Making the decision whether to circumcise your baby is one of those tricky decisions that parents have to make in the first few months of your son’s arrival. While circumcision is not widely carried out in Singapore, there have been some arguments made in favour of it. We take a look at the debate.
The basics of circumcision
Circumcision is the act of surgically removing the foreskin that wraps around the glans of the penis. It is an ancient practice that goes as far back to the Egyptians and the Hebrews.
In Singapore, circumcision is not widely carried out except in the Muslim community. All Muslim boys are circumcised either as babies or at a later age before puberty, as this is a religious requirement. Among the other communities, circumcision is more of a preference.
While circumcision is seen as optional surgery, there are some cases where it is necessary. One example is when your boy suffers from phimosis, which is the inability to retract the foreskin fully, causing painful erections.
Where can I get circumcision done?
Circumcision can be carried out at the various hospitals or at private clinics. Expect hospitals to charge more for circumcision, typically around $1,000, while having it done at a private clinic can cost as little as $100. Most doctors will advise to carry out circumcision in the early months as it will cause less pain and the healing is faster.
Why circumcise my boy?
Aside from religious reasons, there are health benefits to circumcision. One argument is that the foreskin tends to trap discharge and bacteria, making un-circumcised boys more likely to suffer from urinary tract infections. Parents need to spend more time cleaning the foreskin and teaching their sons to clean themselves.
A South African study done in 2005 also found that circumcised men are less likely to contract HIV, although the reasons for this are not well understood yet.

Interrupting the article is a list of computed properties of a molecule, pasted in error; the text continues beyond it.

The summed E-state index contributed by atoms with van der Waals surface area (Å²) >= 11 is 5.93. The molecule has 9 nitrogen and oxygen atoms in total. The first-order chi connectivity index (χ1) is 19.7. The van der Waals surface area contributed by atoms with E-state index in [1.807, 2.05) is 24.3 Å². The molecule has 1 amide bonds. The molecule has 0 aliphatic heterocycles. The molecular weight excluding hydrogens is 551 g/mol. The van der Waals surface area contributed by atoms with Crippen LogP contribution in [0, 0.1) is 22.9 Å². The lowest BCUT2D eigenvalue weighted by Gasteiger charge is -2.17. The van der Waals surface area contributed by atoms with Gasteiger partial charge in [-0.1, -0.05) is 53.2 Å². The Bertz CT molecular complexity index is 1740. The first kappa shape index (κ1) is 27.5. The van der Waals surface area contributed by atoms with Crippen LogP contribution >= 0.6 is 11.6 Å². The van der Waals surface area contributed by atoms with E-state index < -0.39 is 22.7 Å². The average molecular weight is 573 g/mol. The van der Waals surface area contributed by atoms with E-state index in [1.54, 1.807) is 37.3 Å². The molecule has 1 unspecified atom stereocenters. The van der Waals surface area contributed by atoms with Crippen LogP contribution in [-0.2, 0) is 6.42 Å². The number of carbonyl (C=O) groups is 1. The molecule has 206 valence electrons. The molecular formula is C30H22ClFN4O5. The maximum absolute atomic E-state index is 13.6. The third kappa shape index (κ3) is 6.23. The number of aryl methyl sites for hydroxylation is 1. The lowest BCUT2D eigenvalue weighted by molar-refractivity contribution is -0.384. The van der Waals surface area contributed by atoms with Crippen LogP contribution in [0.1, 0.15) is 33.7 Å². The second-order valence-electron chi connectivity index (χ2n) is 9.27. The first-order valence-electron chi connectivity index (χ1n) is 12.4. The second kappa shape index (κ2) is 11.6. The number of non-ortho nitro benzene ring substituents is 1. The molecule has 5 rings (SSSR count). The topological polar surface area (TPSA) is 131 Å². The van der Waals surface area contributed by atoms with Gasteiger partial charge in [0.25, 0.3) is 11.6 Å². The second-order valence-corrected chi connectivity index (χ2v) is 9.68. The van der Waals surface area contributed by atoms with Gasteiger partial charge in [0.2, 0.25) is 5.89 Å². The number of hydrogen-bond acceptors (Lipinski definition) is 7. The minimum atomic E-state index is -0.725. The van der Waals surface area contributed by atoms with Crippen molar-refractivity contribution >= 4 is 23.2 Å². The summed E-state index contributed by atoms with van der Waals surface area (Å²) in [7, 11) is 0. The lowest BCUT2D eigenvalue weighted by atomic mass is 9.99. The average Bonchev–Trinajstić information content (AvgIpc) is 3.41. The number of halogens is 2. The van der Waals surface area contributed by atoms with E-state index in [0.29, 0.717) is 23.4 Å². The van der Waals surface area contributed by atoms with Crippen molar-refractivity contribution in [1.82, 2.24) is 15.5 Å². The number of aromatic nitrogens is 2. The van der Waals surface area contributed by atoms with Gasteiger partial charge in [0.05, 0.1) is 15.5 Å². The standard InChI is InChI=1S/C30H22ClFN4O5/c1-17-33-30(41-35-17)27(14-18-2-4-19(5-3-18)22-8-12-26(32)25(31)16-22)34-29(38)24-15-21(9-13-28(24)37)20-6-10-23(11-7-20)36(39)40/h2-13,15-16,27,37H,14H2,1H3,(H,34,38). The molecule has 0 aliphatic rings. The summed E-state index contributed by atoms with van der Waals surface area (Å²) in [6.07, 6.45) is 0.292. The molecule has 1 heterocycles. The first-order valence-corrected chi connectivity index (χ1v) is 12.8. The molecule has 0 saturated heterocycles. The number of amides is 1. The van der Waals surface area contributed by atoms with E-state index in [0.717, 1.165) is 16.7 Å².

Arguments against circumcision
If circumcision provides potential health benefits, where’s the downside to doing it? Well, there are also passionate critics who are against circumcision. They argue that you are permanently altering part of your baby’s genitals without him having a say in it.
Another argument against it is that removing the foreskin actually reduces sexual sensitivity. This is because the foreskin protects the penis head from friction and acts as a lubricant. The scar tissue left by circumcision may also cause numbness.
How should I decide?
Ultimately, your decision will come down to your preference. For many people, that preference may just be cultural. In the States, for example, circumcision is a norm, with 60% of baby boys born in the U.S. being circumcised. If your husband or brother is circumcised, you would probably want your child to be circumcised too.
Whatever your decision, it’s important to bear in mind though that circumcision is surgery that is irreversible. Even if it is minor surgery, you should seek out a reputable clinic and experienced doctor.
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